Advice about Reading Programs


  1. Defense of Individual Reading Programs: I tried class-wide novel reading for a year. It didn’t work for me. The students hated the experience. Every time I announced it was reading time, their eyes rolled and they groaned. I tried Piratas del Caribe y el Mapa Secret and they hated it. I tried Esperanza and they hated it. But now that I’ve switched to individual reading programs, those are two of my most popular books, especially Esperanza. I know a lot of the authors and other folks would say that I’m just not doing it right. But I think there’s more to it, and Dr. Krashen’s research into free voluntary reading largely backs that up. It wasn’t differentiated enough. It couldn’t appeal to the vastly different personalities and reading preferences present in each class. It felt like a chore since the students didn’t self-select it. I recently tried reading to them from Billy y las Botas as a treat. Same thing. In less than 3 minutes, I’d lost half the class to boredom. But in the FVR format, Billy Y Las Botas is wildly popular. (Note: My colleague on this site, Erin, has found much greater success with whole class novels at the middle school level. That could speak to her personality in particular or to middle school classes in general. I don’t know.)
  2. Funding: I send out Novel Donation Letter asking for money from parents explaining the rationale for buying books. Works for my community. Each year I raise over $1000. You´re free to adapt and use it.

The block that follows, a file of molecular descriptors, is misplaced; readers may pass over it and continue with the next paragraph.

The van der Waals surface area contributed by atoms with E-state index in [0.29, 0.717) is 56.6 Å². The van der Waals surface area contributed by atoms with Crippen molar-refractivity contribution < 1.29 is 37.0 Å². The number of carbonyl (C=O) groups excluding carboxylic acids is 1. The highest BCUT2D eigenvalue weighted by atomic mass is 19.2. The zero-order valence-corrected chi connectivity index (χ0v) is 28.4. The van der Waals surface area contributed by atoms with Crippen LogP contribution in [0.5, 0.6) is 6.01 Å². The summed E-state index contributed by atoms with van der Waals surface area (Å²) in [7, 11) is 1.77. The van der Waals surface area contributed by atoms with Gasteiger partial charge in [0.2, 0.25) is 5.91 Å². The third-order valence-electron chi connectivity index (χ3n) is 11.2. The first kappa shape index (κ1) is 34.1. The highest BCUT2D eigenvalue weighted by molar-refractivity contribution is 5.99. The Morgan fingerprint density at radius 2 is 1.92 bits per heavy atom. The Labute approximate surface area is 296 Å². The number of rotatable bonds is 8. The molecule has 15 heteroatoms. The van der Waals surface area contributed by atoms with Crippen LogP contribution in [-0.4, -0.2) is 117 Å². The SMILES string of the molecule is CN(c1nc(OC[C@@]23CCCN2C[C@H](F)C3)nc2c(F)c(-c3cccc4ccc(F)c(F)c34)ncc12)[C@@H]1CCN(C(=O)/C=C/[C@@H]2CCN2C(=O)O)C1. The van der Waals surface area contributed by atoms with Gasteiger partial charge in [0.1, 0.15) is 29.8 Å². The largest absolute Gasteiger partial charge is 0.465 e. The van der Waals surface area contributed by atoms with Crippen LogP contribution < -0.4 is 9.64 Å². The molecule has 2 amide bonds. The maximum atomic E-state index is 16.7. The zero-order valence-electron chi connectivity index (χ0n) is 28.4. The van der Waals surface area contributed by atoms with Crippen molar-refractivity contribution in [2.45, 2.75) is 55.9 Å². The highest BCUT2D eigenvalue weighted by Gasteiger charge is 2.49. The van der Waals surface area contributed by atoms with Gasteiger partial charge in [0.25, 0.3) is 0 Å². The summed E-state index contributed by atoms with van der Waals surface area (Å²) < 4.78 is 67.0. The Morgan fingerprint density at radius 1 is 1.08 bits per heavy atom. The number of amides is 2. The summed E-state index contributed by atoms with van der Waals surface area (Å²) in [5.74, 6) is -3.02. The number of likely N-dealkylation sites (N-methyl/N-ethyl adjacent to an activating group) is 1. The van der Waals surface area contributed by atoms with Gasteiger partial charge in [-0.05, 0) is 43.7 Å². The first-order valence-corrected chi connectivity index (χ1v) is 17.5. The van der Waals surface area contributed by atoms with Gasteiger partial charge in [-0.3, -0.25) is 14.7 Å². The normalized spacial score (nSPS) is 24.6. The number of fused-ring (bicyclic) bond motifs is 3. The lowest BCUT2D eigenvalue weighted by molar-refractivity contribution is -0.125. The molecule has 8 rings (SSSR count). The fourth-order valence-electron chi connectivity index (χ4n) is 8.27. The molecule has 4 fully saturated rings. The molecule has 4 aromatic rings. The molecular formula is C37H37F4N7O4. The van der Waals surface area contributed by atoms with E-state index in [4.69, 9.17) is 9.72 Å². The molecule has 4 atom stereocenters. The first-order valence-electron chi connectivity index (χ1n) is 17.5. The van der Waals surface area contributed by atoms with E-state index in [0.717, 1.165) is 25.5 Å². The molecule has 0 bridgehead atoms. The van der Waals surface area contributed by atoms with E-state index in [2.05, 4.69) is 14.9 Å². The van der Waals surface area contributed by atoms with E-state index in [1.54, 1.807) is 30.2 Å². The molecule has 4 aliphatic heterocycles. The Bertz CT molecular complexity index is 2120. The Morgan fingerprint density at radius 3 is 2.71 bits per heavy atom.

3. Why not children’s books: Children’s literature is actually quite advanced. The books written by and for the CI community are much more comprehensible and have many, many times the number of words in each title than children’s books. Plus, they reflect more mature themes which is necessary given my high school audience.
  4. Accountability: In my FVR program, I coach students 1-on-1. In 10 minutes, I usually get through 2 or 3 kids. My expectation that I’ve communicated to them is that they be able to translate a paragraph they read already that day smoothly and without all but the occasional error. This means they must work to understand the individual words and how they fit together to form the sentences, not just the gist. I ran into problems before I switched to this accountability measure with kids not really decoding vocabulary successfully, but understood the gist. I explain much more about this process here.
  5. Mike Peto has a great blog called CI Reading, which is dedicated to reviewing and promoting independently published novels so they don’t get lost in oblivion online. Go check his reviews out!!
  6. Make-up work: I check books out from my library for makeup work in addition to students translating whatever text we recorded from class. It gives them quality input. I usually require two chapters for every class missed with a two sentence summary in English for each chapter.